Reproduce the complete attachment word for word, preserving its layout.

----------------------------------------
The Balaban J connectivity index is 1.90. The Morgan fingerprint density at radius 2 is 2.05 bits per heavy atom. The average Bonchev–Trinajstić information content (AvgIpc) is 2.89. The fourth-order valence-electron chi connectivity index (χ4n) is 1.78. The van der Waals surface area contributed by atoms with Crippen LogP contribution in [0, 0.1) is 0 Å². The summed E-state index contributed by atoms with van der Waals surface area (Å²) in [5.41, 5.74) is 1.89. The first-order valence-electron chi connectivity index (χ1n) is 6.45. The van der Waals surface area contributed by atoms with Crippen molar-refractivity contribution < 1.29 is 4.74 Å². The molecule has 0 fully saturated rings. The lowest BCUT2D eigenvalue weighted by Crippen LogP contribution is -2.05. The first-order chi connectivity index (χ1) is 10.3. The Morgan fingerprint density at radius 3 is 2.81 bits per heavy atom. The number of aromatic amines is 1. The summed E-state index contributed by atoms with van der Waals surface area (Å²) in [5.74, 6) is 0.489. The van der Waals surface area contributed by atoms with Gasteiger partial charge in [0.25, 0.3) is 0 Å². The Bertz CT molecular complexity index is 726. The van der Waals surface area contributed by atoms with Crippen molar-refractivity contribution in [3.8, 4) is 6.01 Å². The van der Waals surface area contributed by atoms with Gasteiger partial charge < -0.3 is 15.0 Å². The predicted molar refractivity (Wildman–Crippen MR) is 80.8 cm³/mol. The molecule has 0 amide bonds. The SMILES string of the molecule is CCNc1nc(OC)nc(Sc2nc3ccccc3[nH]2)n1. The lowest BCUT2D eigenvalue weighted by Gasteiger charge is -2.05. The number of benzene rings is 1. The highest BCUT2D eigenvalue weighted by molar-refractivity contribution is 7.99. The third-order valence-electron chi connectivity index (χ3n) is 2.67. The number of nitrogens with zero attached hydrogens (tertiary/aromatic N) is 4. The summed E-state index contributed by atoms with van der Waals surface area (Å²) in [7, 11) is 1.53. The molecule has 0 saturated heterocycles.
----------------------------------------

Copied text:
The Balaban J connectivity index is 1.90. The Morgan fingerprint density at radius 2 is 2.05 bits per heavy atom. The average Bonchev–Trinajstić information content (AvgIpc) is 2.89. The fourth-order valence-electron chi connectivity index (χ4n) is 1.78. The van der Waals surface area contributed by atoms with Crippen LogP contribution in [0, 0.1) is 0 Å². The summed E-state index contributed by atoms with van der Waals surface area (Å²) in [5.41, 5.74) is 1.89. The first-order valence-electron chi connectivity index (χ1n) is 6.45. The van der Waals surface area contributed by atoms with Crippen molar-refractivity contribution < 1.29 is 4.74 Å². The molecule has 0 fully saturated rings. The lowest BCUT2D eigenvalue weighted by Crippen LogP contribution is -2.05. The first-order chi connectivity index (χ1) is 10.3. The Morgan fingerprint density at radius 3 is 2.81 bits per heavy atom. The number of aromatic amines is 1. The summed E-state index contributed by atoms with van der Waals surface area (Å²) in [5.74, 6) is 0.489. The van der Waals surface area contributed by atoms with Gasteiger partial charge in [0.25, 0.3) is 0 Å². The Bertz CT molecular complexity index is 726. The van der Waals surface area contributed by atoms with Crippen molar-refractivity contribution in [3.8, 4) is 6.01 Å². The van der Waals surface area contributed by atoms with Gasteiger partial charge < -0.3 is 15.0 Å². The predicted molar refractivity (Wildman–Crippen MR) is 80.8 cm³/mol. The molecule has 0 amide bonds. The SMILES string of the molecule is CCNc1nc(OC)nc(Sc2nc3ccccc3[nH]2)n1. The lowest BCUT2D eigenvalue weighted by Gasteiger charge is -2.05. The number of benzene rings is 1. The highest BCUT2D eigenvalue weighted by molar-refractivity contribution is 7.99. The third-order valence-electron chi connectivity index (χ3n) is 2.67. The number of nitrogens with zero attached hydrogens (tertiary/aromatic N) is 4. The summed E-state index contributed by atoms with van der Waals surface area (Å²) in [7, 11) is 1.53. The molecule has 0 saturated heterocycles.